Corporate and Financial Social Leadership in Emerging Markets and the Developing World

Corporate and Financial Social Leadership in Emerging Markets and the Developing World

Julia M. Puaschunder (The Schwartz Center for Economic Policy Analysis,The New School, USA & Graduate School of Arts and Sciences, Columbia University, USA)
DOI: 10.4018/978-1-7998-2193-9.ch002

Abstract

Corporate social responsibility (CSR) attributes economic, legal, social, and philanthropic responsibilities within the corporate sector. Sustainable financial social responsibility is primarily addressed by socially responsible investment (SRI). This chapter addresses the concepts of CSR and SRI in emerging markets and the developing world with special attention to top-down and bottom-up approaches. Theoretical descriptions discuss the human constituents of responsibility and the international emergence of CSR, with special attention to multi-stakeholder partnerships. The rise of SRI in the international arena in the wake of stakeholder activism and intrinsic socio-psychological motives are outlined. Recommendations target ingraining social responsibility in economic systems by global governance, multi-stakeholder management, and governmental assistance of the implementation and administration of corporate and financial social responsibility.
Chapter Preview
Top

Introduction

The 2008/09 World Financial Recession heralded the ‘Age of Responsibility’, as the societal call for responsible market behavior reached unprecedented momentum. Responsibility is part of human nature, and complements corporate activities and financial considerations. The economic, legal, social, and philanthropic responsibilities within the corporate sector are attributed in Corporate Social Responsibility (CSR). Sustainable Financial Social Responsibility is primarily addressed by Socially Responsible Investment (SRI). Globalization, political changes and societal trends, but also the current state of the world economy, have leveraged a societal demand for ingraining responsibility into market systems.

Corporate and Financial Intergenerational Leadership explores corporate and financial social responsibility by the cases of Corporate Social Responsibility (CSR) and Socially Responsible Investment (SRI) in order to draw attention to contemporary and prospective future opportunities for intergenerational equity (Puaschunder 2011, 2015a, b, 2016b, c, f). Theoretical descriptions discuss the human constituents of responsibility and the international emergence of CSR, with special attention to multi-stakeholder partnerships. The rise of SRI in the international arena in the wake of stakeholder activism and intrinsic socio-psychological motives are outlined.

Recommendations target ingraining social responsibility in economic systems by global governance, multi-stakeholder management, and governmental assistance of the implementation and administration of corporate and financial social responsibility. Transparency and accountability are key for monitoring corporate and financial social responsibility. As for the ongoing adaptation and adoption of CSR and SRI in the wake of the 2008 financial crisis, future research must attribute the newly-defined role of social responsibility in the interplay of public and private actors, given concurrent anti-globalization trends.

Key Terms in this Chapter

Financial Social Leadership: SRI appears as a window of opportunity for implementing financial social responsibility whilst re-establishing trust in financial markets.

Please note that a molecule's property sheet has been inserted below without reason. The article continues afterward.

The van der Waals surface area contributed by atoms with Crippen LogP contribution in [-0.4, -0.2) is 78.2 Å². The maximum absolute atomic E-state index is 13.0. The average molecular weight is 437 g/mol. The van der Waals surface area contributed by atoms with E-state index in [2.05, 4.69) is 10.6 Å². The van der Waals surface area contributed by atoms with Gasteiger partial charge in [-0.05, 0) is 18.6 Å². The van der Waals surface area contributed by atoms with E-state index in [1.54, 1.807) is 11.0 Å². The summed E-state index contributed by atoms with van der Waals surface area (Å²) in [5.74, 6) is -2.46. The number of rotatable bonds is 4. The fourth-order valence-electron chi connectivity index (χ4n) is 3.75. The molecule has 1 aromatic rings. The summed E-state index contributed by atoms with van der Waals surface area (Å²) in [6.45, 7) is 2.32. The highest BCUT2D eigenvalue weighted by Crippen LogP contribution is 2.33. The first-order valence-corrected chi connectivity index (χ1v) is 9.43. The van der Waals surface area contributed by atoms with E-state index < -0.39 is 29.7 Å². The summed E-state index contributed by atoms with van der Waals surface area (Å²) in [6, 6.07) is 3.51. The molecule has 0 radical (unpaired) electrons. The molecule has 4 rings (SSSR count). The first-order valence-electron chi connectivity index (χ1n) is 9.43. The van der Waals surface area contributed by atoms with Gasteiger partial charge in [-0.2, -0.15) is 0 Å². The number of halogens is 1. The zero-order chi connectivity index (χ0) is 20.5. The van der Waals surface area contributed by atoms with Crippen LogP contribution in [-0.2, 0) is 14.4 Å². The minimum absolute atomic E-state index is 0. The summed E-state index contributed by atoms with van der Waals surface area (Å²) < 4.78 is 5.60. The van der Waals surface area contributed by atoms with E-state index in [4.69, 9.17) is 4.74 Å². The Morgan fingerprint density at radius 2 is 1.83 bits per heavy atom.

Accountability: Accountability refers to the expectation of having to justify actions to others (Lerner & Tetlock, 1994 AU114: The in-text citation "Lerner & Tetlock, 1994" is not in the reference list. Please correct the citation, add the reference to the list, or delete the citation. ). Accountability provides an external quality control feedback by public and private actors periodically monitoring corporate social contributions. Civil society must maintain a watch-dog function on corporate social impacts and thereby implicitly supervise the CSR implementation.

Transparency: Transparent corporate conduct is ensured by governmental legal obligations (e.g., freedom of information legislation), the removal of industrial information transfer barriers, economic incentives, stakeholder campaigns and CSR reporting. Information disclosure will help verify the quality and accuracy of CSR conduct. As the basis for monitoring and benchmarking, transparent CSR information will help identify areas for improvement, grow the confidence of the stakeholder community, and therefore secure investment capital.

United Nations Global Compact (UNGC): The United Nations Global Compact is a non-binding United Nations pact to encourage businesses worldwide to adopt sustainable and socially responsible policies, and to report on their implementation.

Financial Social Responsibility: Is primarily addressed by socially responsible investment (SRI), which embraces the social, ethical and economic dimensions of financial allocation strategies.

Public-Private-Partnerships (PPPs): Involve collaboration between a government agency and a private-sector company that can be used to finance, build, and operate public projects. In the international arena, PPP-administered CSR should be backed up by international organizations.

Corporate Social Engagement: Paying attention to strategic opportunities and risks of societal challenges, CSR departments must assign leaders to adopt social responsibility policies, integrate social responsibility in corporate mission plans, and assist the implementation of ethical codes of conduct. Corporate leaders must promote a shared CSR vision and provide responsible leadership throughout the corporation and supply chain. At the operational level, the integration of CSR must be guided by action plans on day-to-day corporate social practices.

Complete Chapter List

Search this Book:
Reset